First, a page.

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If you’re a fan of golf, history, or sports journalism, I would recommend reading The Grand Slam: Bobby Jones, America, and the Story of Golf by Mark Frost. It unearths so many crucial nuggets about the origins of America’s modern sports culture, but the thread that weaves the saga together is the notion of amateurism and what amateurism meant for athletes a century ago.
Last week, Kentucky governor Andy Beshear signed executive legislation allowing NCAA amateur athletes to begin profiting off of their name, image, and likeness. The order, which goes into effect in July, adds Kentucky to a growing list of states that have enacted similar policies aimed at undercutting dated NCAA rules that prohibit amateurs from receiving sponsorships, personal appearance fees, or tips of any kind.
We live in a technologically-fueled world in which snap judgments and sweeping generalizations dominate public discourse. Most Twitter warriors use history as a prism through which they can illuminate ugliness and advocate for their version of utopia; but history is best understood as a psychological study through which we may understand what humans once valued, why they valued it, and what those values tell us about human nature. As we close the book on a very distinct portion of sports and economic history, I think it’s important to understand where we came from, lest we get swept up in the impending frenzy of local car ads, NFTs, and licensed autograph signings.
And that’s going to be the bulk of revenue opportunities for most athletes: sort of lackluster, corny small business ventures. These new policies feel like a floodgate opening up, and for the extremely famous one percent of NCAA athletes, that may be the case. But once the dust settles, most college amateurs-turned-professionals will still basically be playing for free. And if they study the history of sport, they’ll realize that’s okay.
Amateurism in Jones’s era meant choosing a “proper” career whilst excelling at a sport for the love of the game. Work and play were seen as two vital, yet distinct aspects of a balanced life, and as such, becoming a professional sportsman was seen as a cheap ploy to hustle a few bucks here and there. Sure, the snobbery towards professionals was a relic of Great Britain’s brutal class system, but the reverence shown toward amateurs was actually a celebration of purity and dedication. Quite possibly the greatest golfer of all time (go read the book before you blurt out the words Jack or Tiger), Bob Jones mentally and physically abused himself to become elite and perform for his many fans, and he never collected a penny in winnings for his efforts. The game of golf, of course, paired with his many relationships and his unshakeable aura of grace under fire, handsomely rewarded him later in life, and Jones died a very wealthy man.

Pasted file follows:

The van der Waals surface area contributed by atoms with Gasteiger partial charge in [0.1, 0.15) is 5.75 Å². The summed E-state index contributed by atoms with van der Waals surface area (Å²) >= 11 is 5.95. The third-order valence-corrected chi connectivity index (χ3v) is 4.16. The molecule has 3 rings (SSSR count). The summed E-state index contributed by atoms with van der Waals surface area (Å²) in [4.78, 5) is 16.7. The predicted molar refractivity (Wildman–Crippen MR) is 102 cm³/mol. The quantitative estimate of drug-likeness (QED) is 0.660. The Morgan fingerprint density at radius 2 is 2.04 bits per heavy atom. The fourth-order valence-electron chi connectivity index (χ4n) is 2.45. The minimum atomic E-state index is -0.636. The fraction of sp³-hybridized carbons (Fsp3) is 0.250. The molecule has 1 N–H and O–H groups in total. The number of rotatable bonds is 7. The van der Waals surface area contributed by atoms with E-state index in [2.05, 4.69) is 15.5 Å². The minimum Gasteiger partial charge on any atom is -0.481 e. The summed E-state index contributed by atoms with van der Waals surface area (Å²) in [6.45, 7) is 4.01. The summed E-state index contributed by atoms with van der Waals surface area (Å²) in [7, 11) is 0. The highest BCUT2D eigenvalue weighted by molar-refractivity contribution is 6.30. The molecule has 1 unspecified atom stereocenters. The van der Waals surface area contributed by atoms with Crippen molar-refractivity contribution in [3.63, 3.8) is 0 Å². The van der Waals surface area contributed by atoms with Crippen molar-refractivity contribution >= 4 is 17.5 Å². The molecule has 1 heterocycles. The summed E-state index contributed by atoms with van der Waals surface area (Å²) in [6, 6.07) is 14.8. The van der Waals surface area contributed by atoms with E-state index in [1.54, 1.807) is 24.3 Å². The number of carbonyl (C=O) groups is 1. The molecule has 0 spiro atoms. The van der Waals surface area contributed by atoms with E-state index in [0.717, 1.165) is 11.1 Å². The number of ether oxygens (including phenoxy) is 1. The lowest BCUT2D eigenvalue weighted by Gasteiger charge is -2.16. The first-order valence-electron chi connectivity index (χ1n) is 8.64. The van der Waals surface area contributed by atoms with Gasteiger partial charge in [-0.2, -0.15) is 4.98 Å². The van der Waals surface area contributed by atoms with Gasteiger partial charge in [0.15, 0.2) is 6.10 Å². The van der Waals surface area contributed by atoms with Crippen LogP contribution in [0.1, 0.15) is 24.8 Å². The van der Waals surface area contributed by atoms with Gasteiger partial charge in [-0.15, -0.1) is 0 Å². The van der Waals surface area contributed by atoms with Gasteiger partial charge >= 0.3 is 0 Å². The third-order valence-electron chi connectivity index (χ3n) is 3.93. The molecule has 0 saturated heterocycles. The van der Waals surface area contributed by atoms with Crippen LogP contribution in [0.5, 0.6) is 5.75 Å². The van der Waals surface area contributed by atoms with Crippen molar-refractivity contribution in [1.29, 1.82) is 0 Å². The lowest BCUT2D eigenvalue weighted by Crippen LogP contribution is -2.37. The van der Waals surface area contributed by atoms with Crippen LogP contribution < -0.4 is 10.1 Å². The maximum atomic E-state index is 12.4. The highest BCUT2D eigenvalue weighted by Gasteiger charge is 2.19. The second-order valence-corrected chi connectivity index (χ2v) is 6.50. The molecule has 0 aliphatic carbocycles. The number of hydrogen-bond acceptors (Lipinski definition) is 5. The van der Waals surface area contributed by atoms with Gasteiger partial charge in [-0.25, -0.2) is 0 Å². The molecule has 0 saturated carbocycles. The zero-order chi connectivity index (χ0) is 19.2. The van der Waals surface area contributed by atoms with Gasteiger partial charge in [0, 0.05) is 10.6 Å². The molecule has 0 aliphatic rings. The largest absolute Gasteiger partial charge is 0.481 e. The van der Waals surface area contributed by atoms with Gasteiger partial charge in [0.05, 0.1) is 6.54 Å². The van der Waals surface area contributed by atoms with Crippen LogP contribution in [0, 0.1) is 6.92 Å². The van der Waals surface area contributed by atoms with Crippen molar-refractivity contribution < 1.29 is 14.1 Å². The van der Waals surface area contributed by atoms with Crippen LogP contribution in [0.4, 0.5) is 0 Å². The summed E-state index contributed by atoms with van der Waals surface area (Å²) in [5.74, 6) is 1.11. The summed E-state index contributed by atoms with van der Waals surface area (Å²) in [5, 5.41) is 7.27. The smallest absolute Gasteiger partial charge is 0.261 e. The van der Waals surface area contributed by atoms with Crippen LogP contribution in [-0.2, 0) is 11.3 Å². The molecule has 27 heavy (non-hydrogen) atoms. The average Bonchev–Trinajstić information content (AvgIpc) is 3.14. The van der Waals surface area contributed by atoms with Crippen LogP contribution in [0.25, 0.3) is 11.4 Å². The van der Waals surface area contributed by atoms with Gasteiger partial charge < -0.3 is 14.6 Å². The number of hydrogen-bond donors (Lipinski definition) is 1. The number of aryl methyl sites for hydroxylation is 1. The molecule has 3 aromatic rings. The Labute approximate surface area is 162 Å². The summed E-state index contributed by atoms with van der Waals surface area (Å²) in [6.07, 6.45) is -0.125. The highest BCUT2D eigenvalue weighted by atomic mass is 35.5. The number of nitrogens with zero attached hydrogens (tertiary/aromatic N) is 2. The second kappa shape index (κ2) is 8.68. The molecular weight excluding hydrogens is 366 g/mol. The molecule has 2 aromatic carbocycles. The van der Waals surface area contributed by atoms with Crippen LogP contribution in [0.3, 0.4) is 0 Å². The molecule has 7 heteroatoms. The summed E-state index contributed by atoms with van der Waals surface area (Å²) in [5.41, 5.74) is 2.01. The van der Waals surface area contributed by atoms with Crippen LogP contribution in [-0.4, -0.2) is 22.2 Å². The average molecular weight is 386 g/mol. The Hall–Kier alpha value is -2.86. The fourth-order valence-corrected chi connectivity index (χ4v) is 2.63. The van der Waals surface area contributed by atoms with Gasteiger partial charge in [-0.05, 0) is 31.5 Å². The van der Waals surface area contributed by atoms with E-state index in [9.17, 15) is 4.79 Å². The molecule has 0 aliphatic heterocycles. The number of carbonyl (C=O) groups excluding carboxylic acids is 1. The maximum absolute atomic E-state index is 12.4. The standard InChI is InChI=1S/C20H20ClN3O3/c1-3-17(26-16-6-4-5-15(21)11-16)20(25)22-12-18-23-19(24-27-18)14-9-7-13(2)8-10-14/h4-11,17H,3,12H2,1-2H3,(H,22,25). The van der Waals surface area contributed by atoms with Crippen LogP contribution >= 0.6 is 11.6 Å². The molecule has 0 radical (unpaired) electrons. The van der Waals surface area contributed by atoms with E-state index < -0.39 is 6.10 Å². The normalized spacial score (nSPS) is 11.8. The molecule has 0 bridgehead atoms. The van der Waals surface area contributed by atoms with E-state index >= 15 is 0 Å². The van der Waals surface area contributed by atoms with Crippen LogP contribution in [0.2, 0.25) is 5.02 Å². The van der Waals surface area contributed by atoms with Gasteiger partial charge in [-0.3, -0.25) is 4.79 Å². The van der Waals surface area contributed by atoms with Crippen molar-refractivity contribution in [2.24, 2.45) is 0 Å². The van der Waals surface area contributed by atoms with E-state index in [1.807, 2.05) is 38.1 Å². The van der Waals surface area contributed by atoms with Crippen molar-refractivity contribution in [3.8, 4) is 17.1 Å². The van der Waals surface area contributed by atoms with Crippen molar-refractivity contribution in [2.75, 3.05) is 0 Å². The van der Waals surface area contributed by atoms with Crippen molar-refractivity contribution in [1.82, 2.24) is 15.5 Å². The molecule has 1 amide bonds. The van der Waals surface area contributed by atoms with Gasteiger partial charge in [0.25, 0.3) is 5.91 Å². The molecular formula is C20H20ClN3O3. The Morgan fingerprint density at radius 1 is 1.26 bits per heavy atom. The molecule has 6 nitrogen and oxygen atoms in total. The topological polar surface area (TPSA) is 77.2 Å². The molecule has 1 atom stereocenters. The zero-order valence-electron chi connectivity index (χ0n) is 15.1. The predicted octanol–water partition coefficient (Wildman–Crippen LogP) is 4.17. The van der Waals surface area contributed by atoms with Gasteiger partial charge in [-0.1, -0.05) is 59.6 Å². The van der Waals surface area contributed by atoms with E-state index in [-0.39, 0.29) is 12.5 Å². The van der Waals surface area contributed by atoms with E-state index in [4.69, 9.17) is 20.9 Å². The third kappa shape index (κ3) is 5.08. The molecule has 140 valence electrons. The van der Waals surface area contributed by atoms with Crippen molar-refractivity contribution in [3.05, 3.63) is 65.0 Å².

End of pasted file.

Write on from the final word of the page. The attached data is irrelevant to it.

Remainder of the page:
American society has changed demonstrably since the days of true amateurism, for better or for worse. What remains, though, is that talented people with a true passion for their craft keep finding ways to be successful, regardless of circumstance. To all future NCAA athletes who make a fortune selling themselves as amateurs, you can thank the original PGA castaways who fought for legitimization of professional athletics in the 1920s. To all the athletes who will use amateurism as a means of gaining a college education, just know that your passion will pay off in the form of relationships, experiences, and opened doors. And no matter your personal stance on the NCAA, it’s important to realize just how much can change, socially and economically, in the span of a century. For that reason, we should resist the temptation to make bombastic snap judgments about the world without proper historical context. After all, what is considered obvious, or the “right side of history” now, will likely be scoffed at a hundred years from now.